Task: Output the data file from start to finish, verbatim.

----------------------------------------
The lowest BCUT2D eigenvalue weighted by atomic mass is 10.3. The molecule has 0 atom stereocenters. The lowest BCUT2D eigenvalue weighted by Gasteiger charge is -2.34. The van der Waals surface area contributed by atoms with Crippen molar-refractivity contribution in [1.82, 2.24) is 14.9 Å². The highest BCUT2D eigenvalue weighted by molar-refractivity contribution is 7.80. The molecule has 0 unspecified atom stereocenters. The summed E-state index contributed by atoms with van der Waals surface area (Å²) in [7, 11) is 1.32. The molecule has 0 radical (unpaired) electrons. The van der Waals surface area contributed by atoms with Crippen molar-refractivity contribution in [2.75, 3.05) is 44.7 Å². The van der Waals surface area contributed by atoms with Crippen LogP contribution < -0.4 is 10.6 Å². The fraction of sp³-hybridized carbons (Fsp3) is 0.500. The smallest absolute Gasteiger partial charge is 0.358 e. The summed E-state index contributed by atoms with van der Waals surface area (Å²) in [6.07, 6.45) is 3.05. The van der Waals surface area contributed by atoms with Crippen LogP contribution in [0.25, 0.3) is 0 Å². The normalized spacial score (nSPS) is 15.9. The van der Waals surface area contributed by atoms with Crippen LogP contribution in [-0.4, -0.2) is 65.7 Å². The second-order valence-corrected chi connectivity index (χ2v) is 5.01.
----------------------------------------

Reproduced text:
The lowest BCUT2D eigenvalue weighted by atomic mass is 10.3. The molecule has 0 atom stereocenters. The lowest BCUT2D eigenvalue weighted by Gasteiger charge is -2.34. The van der Waals surface area contributed by atoms with Crippen molar-refractivity contribution in [1.82, 2.24) is 14.9 Å². The highest BCUT2D eigenvalue weighted by molar-refractivity contribution is 7.80. The molecule has 0 unspecified atom stereocenters. The summed E-state index contributed by atoms with van der Waals surface area (Å²) in [7, 11) is 1.32. The molecule has 0 radical (unpaired) electrons. The van der Waals surface area contributed by atoms with Crippen molar-refractivity contribution in [2.75, 3.05) is 44.7 Å². The van der Waals surface area contributed by atoms with Crippen LogP contribution < -0.4 is 10.6 Å². The fraction of sp³-hybridized carbons (Fsp3) is 0.500. The smallest absolute Gasteiger partial charge is 0.358 e. The summed E-state index contributed by atoms with van der Waals surface area (Å²) in [6.07, 6.45) is 3.05. The van der Waals surface area contributed by atoms with Crippen LogP contribution in [0.25, 0.3) is 0 Å². The normalized spacial score (nSPS) is 15.9. The van der Waals surface area contributed by atoms with Crippen LogP contribution in [-0.4, -0.2) is 65.7 Å². The second-order valence-corrected chi connectivity index (χ2v) is 5.01.